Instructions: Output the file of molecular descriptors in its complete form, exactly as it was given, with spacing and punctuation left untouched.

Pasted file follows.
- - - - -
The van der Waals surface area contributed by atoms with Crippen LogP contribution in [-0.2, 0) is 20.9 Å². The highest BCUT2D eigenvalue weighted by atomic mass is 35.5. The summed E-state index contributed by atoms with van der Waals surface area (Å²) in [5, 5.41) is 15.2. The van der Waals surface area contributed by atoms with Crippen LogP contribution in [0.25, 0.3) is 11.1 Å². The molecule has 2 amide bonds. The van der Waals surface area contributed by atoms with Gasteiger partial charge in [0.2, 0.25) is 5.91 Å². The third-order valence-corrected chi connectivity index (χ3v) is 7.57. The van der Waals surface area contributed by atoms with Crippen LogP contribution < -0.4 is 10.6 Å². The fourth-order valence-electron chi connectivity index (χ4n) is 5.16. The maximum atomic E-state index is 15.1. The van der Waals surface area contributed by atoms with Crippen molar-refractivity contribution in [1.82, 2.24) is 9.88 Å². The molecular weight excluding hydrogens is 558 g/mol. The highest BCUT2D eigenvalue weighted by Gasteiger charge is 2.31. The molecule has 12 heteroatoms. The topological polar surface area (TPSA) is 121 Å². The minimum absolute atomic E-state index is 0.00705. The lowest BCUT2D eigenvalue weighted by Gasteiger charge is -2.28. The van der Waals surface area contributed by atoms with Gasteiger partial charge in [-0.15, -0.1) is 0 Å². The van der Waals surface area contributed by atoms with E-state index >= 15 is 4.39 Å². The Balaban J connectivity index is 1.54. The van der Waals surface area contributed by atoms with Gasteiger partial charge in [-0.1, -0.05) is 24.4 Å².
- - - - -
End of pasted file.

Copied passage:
The van der Waals surface area contributed by atoms with Crippen LogP contribution in [-0.2, 0) is 20.9 Å². The highest BCUT2D eigenvalue weighted by atomic mass is 35.5. The summed E-state index contributed by atoms with van der Waals surface area (Å²) in [5, 5.41) is 15.2. The van der Waals surface area contributed by atoms with Crippen LogP contribution in [0.25, 0.3) is 11.1 Å². The molecule has 2 amide bonds. The van der Waals surface area contributed by atoms with Gasteiger partial charge in [0.2, 0.25) is 5.91 Å². The third-order valence-corrected chi connectivity index (χ3v) is 7.57. The van der Waals surface area contributed by atoms with Crippen LogP contribution < -0.4 is 10.6 Å². The fourth-order valence-electron chi connectivity index (χ4n) is 5.16. The maximum atomic E-state index is 15.1. The van der Waals surface area contributed by atoms with Crippen molar-refractivity contribution in [1.82, 2.24) is 9.88 Å². The molecular weight excluding hydrogens is 558 g/mol. The highest BCUT2D eigenvalue weighted by Gasteiger charge is 2.31. The molecule has 12 heteroatoms. The topological polar surface area (TPSA) is 121 Å². The minimum absolute atomic E-state index is 0.00705. The lowest BCUT2D eigenvalue weighted by Gasteiger charge is -2.28. The van der Waals surface area contributed by atoms with Gasteiger partial charge in [-0.15, -0.1) is 0 Å². The van der Waals surface area contributed by atoms with E-state index >= 15 is 4.39 Å². The Balaban J connectivity index is 1.54. The van der Waals surface area contributed by atoms with Gasteiger partial charge in [-0.1, -0.05) is 24.4 Å².